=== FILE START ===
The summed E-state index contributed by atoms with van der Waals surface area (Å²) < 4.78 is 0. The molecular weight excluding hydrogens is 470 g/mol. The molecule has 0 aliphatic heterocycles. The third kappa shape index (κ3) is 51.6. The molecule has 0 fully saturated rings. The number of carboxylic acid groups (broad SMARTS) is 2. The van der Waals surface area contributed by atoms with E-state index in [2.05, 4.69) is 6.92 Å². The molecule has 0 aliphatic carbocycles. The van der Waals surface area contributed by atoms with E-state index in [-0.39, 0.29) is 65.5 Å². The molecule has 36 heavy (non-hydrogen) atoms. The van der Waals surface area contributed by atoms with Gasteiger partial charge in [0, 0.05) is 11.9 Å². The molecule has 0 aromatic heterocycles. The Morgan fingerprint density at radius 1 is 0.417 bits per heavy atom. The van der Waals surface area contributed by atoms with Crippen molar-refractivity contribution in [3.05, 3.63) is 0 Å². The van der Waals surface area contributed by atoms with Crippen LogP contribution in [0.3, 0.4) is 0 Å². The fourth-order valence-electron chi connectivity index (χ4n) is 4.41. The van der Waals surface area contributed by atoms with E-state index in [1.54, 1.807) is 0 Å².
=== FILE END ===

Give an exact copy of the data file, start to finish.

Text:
The summed E-state index contributed by atoms with van der Waals surface area (Å²) < 4.78 is 0. The molecular weight excluding hydrogens is 470 g/mol. The molecule has 0 aliphatic heterocycles. The third kappa shape index (κ3) is 51.6. The molecule has 0 fully saturated rings. The number of carboxylic acid groups (broad SMARTS) is 2. The van der Waals surface area contributed by atoms with E-state index in [2.05, 4.69) is 6.92 Å². The molecule has 0 aliphatic carbocycles. The van der Waals surface area contributed by atoms with E-state index in [-0.39, 0.29) is 65.5 Å². The molecule has 36 heavy (non-hydrogen) atoms. The van der Waals surface area contributed by atoms with Gasteiger partial charge in [0, 0.05) is 11.9 Å². The molecule has 0 aromatic heterocycles. The Morgan fingerprint density at radius 1 is 0.417 bits per heavy atom. The van der Waals surface area contributed by atoms with Crippen molar-refractivity contribution in [3.05, 3.63) is 0 Å². The van der Waals surface area contributed by atoms with Crippen LogP contribution in [0.3, 0.4) is 0 Å². The fourth-order valence-electron chi connectivity index (χ4n) is 4.41. The van der Waals surface area contributed by atoms with E-state index in [1.54, 1.807) is 0 Å².